Goldman Sachs says a national mask mandate could slash infections and save economy from a 5% hit
- Jan Hatzius, Goldman's chief economist, said his team investigated the link between face masks and Covid-19 health and economic outcomes.
- Goldman said a national mask mandate could raise the percentage of people who wear masks by 15 percentage points and cut the daily growth rate of cases by 1.0 percentage point to 0.6%.
- Hatzius then translated those results into GDP impact and found that a mask mandate could substitute for lockdowns that would subtract nearly 5% from growth.
A federal face mask mandate would not only cut the daily growth rate of new confirmed cases of Covid-19, but could also save the U.S. economy from taking a 5% GDP hit in lieu of additional lockdowns, according to Goldman Sachs.
Jan Hatzius, Goldman's chief economist, said his team investigated the link between face masks and Covid-19 health and economic outcomes and found that facial coverings are associated with sizable and statistically significant results.
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"We find that face masks are associated with significantly better coronavirus outcomes," Hatzius wrote in a note to clients. "Our baseline estimate is that a national mandate could raise the percentage of people who wear masks by 15 [percentage points] and cut the daily growth rate of confirmed cases by 1.0 [percentage point] to 0.6%."
"These calculations imply that a face mask mandate could potentially substitute for lockdowns that would otherwise subtract nearly 5% from GDP," the economist added.
He first focused on to what extent, if at all, the actual use of face masks reduces the infection rate of Covid-19 by looking at differences in population behavior by state. For example, Hatizus found only about 40% of respondents in Arizona say they "always" wear face masks in public, compared with nearly 80% in Massachusetts.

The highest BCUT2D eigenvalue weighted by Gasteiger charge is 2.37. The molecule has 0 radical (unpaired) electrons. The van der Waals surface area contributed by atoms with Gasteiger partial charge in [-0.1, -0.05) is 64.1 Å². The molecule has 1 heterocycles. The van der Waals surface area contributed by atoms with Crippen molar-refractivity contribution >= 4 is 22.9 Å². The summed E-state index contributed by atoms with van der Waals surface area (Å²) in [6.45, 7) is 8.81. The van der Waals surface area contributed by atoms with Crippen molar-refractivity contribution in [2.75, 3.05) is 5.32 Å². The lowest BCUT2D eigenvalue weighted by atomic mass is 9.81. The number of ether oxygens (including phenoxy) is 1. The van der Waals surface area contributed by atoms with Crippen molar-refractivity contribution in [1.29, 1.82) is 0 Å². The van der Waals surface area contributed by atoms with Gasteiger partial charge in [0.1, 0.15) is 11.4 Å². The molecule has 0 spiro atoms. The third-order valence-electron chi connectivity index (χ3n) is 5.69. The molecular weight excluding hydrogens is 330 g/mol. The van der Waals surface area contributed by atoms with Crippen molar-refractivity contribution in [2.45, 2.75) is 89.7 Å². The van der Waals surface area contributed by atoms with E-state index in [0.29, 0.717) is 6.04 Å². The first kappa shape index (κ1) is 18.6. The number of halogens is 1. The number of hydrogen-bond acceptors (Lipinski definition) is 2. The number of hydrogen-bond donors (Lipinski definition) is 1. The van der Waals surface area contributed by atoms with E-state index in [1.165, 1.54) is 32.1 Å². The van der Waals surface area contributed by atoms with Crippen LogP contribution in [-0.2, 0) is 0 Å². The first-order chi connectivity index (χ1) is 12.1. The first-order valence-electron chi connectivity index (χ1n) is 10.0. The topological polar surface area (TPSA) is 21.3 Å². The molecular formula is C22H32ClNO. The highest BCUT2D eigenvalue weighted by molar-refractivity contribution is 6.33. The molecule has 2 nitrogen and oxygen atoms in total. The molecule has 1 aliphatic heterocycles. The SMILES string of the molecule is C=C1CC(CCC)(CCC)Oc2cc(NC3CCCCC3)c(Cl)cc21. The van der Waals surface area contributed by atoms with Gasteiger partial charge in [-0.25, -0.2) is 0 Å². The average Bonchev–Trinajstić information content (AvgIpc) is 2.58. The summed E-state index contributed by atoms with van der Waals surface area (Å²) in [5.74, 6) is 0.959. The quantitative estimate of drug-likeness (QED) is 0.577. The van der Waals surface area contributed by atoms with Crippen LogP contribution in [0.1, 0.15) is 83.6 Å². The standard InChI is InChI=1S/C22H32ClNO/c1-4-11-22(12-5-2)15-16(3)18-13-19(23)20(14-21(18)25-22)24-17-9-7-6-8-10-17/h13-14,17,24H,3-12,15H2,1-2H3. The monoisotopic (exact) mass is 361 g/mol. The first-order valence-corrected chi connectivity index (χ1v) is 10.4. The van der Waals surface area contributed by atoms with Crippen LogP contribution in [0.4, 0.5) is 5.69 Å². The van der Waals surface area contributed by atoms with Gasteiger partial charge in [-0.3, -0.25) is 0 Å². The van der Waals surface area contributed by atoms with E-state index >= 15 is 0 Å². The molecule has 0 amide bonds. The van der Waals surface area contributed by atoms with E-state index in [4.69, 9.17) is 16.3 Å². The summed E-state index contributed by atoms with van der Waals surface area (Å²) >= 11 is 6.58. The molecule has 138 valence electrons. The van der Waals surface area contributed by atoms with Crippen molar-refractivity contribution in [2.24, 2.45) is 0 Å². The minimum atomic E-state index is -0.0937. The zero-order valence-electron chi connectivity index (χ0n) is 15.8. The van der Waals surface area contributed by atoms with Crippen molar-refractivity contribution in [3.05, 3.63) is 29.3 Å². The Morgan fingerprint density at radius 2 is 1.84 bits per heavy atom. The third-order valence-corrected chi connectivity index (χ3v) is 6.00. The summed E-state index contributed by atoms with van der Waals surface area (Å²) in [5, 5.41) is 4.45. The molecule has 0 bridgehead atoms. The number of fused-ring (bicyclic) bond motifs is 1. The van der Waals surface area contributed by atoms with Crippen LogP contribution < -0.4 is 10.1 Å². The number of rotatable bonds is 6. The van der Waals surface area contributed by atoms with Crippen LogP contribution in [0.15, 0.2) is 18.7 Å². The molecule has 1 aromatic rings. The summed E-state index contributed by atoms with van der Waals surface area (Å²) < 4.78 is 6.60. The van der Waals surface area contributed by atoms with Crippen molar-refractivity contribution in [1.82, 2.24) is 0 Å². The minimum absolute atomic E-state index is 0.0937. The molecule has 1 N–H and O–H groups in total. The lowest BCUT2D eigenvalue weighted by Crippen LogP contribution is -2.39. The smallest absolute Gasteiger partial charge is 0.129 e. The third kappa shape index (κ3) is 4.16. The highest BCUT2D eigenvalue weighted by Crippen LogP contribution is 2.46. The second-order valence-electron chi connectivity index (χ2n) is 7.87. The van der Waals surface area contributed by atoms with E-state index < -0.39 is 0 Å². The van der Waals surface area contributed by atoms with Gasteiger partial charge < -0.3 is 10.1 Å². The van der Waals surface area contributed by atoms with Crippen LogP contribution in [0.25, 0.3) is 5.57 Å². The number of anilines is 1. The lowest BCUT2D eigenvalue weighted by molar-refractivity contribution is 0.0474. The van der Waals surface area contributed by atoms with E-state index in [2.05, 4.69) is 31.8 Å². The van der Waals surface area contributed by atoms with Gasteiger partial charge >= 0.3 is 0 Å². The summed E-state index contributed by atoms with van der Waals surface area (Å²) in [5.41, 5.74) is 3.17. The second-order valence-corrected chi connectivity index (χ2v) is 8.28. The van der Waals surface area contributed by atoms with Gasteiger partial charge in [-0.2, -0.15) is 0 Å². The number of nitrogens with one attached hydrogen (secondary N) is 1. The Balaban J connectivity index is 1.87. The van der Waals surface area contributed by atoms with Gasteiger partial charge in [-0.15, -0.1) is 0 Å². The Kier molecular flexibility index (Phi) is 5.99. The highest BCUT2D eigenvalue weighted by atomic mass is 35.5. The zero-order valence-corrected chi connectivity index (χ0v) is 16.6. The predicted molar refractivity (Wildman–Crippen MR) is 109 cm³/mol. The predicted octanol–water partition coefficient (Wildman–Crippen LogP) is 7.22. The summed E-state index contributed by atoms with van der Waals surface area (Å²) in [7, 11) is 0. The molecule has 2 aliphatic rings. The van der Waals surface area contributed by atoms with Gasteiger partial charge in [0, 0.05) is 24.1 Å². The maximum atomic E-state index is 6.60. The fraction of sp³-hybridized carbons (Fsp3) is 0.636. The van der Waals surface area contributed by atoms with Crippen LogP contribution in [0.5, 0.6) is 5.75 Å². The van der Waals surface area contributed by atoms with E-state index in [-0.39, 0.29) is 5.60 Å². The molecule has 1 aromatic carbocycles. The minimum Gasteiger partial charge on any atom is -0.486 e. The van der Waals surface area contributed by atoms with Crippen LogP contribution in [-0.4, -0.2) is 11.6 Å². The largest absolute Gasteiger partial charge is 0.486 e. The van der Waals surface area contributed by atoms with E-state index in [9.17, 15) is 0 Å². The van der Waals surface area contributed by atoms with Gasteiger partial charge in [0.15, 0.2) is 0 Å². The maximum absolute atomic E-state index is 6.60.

Goldman then analyzed the impact of mandates issued by 20 U.S. states plus the District of Columbia between April 8 and June 24 and compared it with actual face mask usage in public using YouGov Covid-19 respondent data.
The results are "large and highly significant" and show that state mask mandates raise the percentage of people who say they "always" or "frequently" wear masks by about 25 percentage points in the 30 days after the government order.
Meanwhile, the group of people who say they "always" wear masks jumps by 40 percentage points more than 30 days after the mandate. That result suggests the order causes people who had previously said they "frequently" wear masks to "always" wear them.
Critically, Hatizus said wearing face masks appears to have a causal impact on the rate of new Covid-19 infections. These findings are not weakened when controlling for fewer trips in public or avoiding large gatherings.
All told, Goldman's base case is that a national mandate to wear face masks could raise the percentage of Americans who wear masks by 15 percentage points and slash the daily growth rate of confirmed cases by 1 percentage point to 0.6%.
The investment bank then translated those results into GDP terms by asking how severe any government-imposed lockdowns would have to be to cut infections by 1 percentage point. To do this, Hatzius compared the severity of prior lockdowns in the U.S. to how the American economy has already reacted to state-imposed business closures.
By Goldman's estimates, lockdown efforts — both official government restrictions and actual social distancing — earlier this year subtracted 17% from U.S. GDP between January and April. Other countries with even more aggressive restrictions saw even larger economic effects.
Using those results and a target to reduce daily growth rate by 1 percentage point, Goldman Sachs found that a face mask mandate could potentially substitute for lockdowns that would otherwise subtract nearly 5% from GDP.
"If a face mask mandate meaningfully lowers coronavirus infections, it could be valuable not only from a public health perspective but also from an economic perspective because it could substitute for renewed lockdowns that would otherwise hit GDP," Hatzius wrote.
— CNBC's Michael Bloom contributed reporting.
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